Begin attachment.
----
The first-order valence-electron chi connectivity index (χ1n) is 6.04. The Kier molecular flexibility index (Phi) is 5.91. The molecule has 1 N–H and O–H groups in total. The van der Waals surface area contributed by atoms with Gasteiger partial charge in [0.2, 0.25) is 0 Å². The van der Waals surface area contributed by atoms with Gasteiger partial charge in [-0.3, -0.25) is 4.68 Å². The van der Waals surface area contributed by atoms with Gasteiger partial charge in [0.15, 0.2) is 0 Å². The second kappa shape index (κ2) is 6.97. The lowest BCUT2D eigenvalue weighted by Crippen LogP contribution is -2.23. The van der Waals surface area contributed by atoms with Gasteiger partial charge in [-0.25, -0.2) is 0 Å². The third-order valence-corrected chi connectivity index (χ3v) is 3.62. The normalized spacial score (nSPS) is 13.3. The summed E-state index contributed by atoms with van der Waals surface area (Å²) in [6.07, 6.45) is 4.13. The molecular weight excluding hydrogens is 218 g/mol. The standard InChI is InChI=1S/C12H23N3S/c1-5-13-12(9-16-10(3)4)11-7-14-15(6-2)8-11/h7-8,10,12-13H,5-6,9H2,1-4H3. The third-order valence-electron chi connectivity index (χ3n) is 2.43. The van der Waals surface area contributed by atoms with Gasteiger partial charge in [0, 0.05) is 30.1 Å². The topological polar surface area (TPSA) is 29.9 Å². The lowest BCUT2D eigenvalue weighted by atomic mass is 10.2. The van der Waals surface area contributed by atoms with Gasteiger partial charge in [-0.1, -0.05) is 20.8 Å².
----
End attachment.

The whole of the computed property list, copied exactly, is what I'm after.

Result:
The first-order valence-electron chi connectivity index (χ1n) is 6.04. The Kier molecular flexibility index (Phi) is 5.91. The molecule has 1 N–H and O–H groups in total. The van der Waals surface area contributed by atoms with Gasteiger partial charge in [0.2, 0.25) is 0 Å². The van der Waals surface area contributed by atoms with Gasteiger partial charge in [-0.3, -0.25) is 4.68 Å². The van der Waals surface area contributed by atoms with Gasteiger partial charge in [0.15, 0.2) is 0 Å². The second kappa shape index (κ2) is 6.97. The lowest BCUT2D eigenvalue weighted by Crippen LogP contribution is -2.23. The van der Waals surface area contributed by atoms with Gasteiger partial charge in [-0.25, -0.2) is 0 Å². The third-order valence-corrected chi connectivity index (χ3v) is 3.62. The normalized spacial score (nSPS) is 13.3. The summed E-state index contributed by atoms with van der Waals surface area (Å²) in [6.07, 6.45) is 4.13. The molecular weight excluding hydrogens is 218 g/mol. The standard InChI is InChI=1S/C12H23N3S/c1-5-13-12(9-16-10(3)4)11-7-14-15(6-2)8-11/h7-8,10,12-13H,5-6,9H2,1-4H3. The third-order valence-electron chi connectivity index (χ3n) is 2.43. The van der Waals surface area contributed by atoms with Gasteiger partial charge in [0, 0.05) is 30.1 Å². The topological polar surface area (TPSA) is 29.9 Å². The lowest BCUT2D eigenvalue weighted by atomic mass is 10.2. The van der Waals surface area contributed by atoms with Gasteiger partial charge in [-0.1, -0.05) is 20.8 Å².